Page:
FROM: Sua, Ecuador
Sometimes it’s easy to know you’re far from home. My time in Ecuador, which has so far included fantastic stops in Cuenca, Banos, and Quito, has offered several great opportunities.
Cuenca is a town of 350,000 located in the southern Ecuadorian highlands. Cuenca’s Old Town has a strong European feel and is listed as a United Nations World Heritage Trust site due to its many historic buildings. Old Town and its surrounding have plenty to keep visitors busy including a pair of cathedrals and a decent list of museums.
The highlight was the Pumapungo Museum, site of the city’s most significant Inca ruins, as well as an exhibit on Ecuadorian culture containing a handful of authentic shrunken heads. The heads were amazingly lifelike. The size of a fist, they had perfectly shaped ears and noses and well-groomed facial hair. Definitely odd, especially when you consider that they were often made to be worn on a necklace. The Museum of Aboriginal Cultures was also a nice cultural experience, cramming over 5,000 pieces of indigenous ceramic and metal artifacts into a surprisingly small display space.
My last day in Cuenca I went out with some new friends for a dinner of roast cuy (guinea pig). Guinea pig is a delicacy throughout the Andes that is generally reserved for special occasions. Like chicken feet in China, it’s the must-try dish for foreigners wanting to experience a true local delicacy. The locals I’ve spoken with have all given rave reviews of the fare. My assessment was that it was like very oily (almost slimy) duck meat with the added bonus of having a head and still somewhat furry paws attached. Not my favorite.
On my way out of Cuenca, I stopped by Ingapirca, a major ruin located two hours north on the way to Banos. Ingapirca is Ecuador’s largest archaeological site and was a significant religious and military center for first the Canari culture and then the Inca. The major structure at the complex is the Temple of the Sun, which aligns with the summer and winter solstices. The tour provided interesting insights into Canari and Inca cultures.
Banos is a beautiful town in the eastern Andes known for its thermal baths and waterfalls. The city is rife with natural hot springs that have been tapped for your bathing pleasure. For just a couple dollars (including mandatory swim cap rental, or purchase if you’re ambitious and style-blind), you can soak to your heart’s content and, according to the bath operators, remedy nearly anything that ails you. After several visits, I can’t vouch for the springs’ healing powers but I can say the baths feel great.
The area’s waterfalls are best seen via the Routa de las Cascadas (Route of the Falls). This popular bike ride runs through the Pastaza Valley from Banos to the jungle city of Puyo. With my friend Guillermina, from Buenos Aires, Argentina, I rented a mountain bike for the journey for $5 from one of the many rental agencies in town.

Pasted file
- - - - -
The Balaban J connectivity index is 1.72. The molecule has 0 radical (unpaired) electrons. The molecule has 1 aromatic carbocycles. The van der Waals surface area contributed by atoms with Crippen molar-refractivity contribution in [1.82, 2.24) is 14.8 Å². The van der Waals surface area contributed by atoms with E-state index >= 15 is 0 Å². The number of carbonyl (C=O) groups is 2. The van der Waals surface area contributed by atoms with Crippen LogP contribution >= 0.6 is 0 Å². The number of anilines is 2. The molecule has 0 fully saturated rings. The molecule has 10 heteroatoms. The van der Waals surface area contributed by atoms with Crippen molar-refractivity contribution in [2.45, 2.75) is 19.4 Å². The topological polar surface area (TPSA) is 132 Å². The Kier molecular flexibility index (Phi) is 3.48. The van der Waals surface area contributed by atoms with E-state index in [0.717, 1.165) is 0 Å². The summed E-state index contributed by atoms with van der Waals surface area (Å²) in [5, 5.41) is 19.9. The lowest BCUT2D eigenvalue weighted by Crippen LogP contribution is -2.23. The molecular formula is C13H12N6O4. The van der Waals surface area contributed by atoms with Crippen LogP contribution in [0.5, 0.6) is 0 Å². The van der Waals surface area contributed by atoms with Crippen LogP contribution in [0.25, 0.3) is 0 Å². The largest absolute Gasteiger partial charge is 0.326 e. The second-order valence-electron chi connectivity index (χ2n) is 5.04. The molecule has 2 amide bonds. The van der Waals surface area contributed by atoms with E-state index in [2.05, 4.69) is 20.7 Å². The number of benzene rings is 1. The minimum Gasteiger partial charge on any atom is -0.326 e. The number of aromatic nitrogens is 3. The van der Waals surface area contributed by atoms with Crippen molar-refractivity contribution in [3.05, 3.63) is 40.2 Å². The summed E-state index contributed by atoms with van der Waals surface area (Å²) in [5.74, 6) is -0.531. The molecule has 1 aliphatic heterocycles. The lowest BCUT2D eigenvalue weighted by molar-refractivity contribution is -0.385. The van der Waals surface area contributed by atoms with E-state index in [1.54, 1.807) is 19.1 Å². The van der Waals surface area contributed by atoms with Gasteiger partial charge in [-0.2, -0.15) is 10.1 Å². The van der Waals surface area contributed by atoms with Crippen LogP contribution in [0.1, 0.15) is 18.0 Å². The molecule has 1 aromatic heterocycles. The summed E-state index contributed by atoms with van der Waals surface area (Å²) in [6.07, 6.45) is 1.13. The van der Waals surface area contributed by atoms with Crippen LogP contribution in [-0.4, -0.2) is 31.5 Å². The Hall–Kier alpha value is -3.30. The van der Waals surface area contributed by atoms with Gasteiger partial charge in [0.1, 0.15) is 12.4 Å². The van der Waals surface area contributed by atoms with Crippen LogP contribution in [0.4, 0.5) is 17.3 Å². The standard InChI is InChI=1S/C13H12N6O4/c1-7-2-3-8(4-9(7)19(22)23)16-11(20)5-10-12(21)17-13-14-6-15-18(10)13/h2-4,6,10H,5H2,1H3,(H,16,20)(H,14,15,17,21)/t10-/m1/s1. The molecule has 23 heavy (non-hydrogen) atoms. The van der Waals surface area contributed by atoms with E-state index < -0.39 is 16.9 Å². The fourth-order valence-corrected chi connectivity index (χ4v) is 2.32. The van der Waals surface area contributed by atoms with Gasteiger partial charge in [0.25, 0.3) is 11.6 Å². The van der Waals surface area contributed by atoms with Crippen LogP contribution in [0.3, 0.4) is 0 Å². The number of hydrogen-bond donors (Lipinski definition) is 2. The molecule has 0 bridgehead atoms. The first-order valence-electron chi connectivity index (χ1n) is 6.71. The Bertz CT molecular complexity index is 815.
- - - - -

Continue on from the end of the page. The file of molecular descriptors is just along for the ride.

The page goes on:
Our trip took about 3.5 hours as we followed the route down the valley toward Puyo. The most impressive sight is the Pailon del Diablo, a massive cascade with a path that allows you to walk behind the falls. Most of the major falls along the route require a short hike and payment of an entry fee to visit. The total distance to Puyo is 60 kilometers, but we stopped at the last large waterfall (about 30 kilometers in) and caught a truck for $2 for the return to Banos.
Quito, the capital of Ecuador, is a massive city nestled in an Andean valley. The city at large is too sprawling to get a handle on in just of couple of days, but the Old Town and Mariscal Foch (main tourist area) districts were easy to get to know. The Old Town in particular was a great place to spend some time. The area housed a number of beautiful churches and a massive basilica, the Basilica del Voto Nacional, that would have been at home in a European capital.
A trip to Quito would not be complete without a visit to the equator, which gives the nation its name. I met up with Carmel (my hiking buddy from the Huayhuash trek in Peru) for the hour-long bus ride to the pair of equatorial markers on the outskirts of town known as Mitad del Mundo.
That’s right, there are two spots marking the equator. The first – the one with the massive monument and major tourist complex – is in the wrong spot. It was calculated by French explorers prior to the development of modern technologies. The second – the one around the corner and several hundred meters away at the end of the anonymous dirt road – is the correct location for the equator as calculated by modern GPS technologies. This small site includes an interesting museum on indigenous cultures and a variety of gimmicky experiments (balancing eggs, bi-directional whirlpools) made possible by the equator’s weird physical properties.
Another top attraction in Quito is the TeleferiQo, a cable car that takes riders up the Pichincha Volcano. After rising 800 meter to drop riders at 3,950m, there is a nice three-hour hike to the top of the volcano at 4,600m. Normally, the hike provides spectacular views of the city. The day I went there was a thick cloud layer with a solid wintry mix for most of the descent. The clouds finally broke shortly before the return to the cable cars, but by that point my hiking buddies (3 other Americans and a Swiss) and I were soaked to the bone and looking forward to the return to lower altitudes.
One final cultural experience really made the trip to Quito complete. I was fortunate enough to visit during the World Cup and I had the chance to watch Ecuador’s final game of group play. The South American love for “football” is not exaggerated. The Mariscal Foch district was standing room only as thousands of Ecuadorans came out to watch the home team play France to a scoreless draw. Unfortunately, that result left Team Ecuador out of the next round and many of the locals near tears.
Next stops: Sua, Mompiche, and Riobamba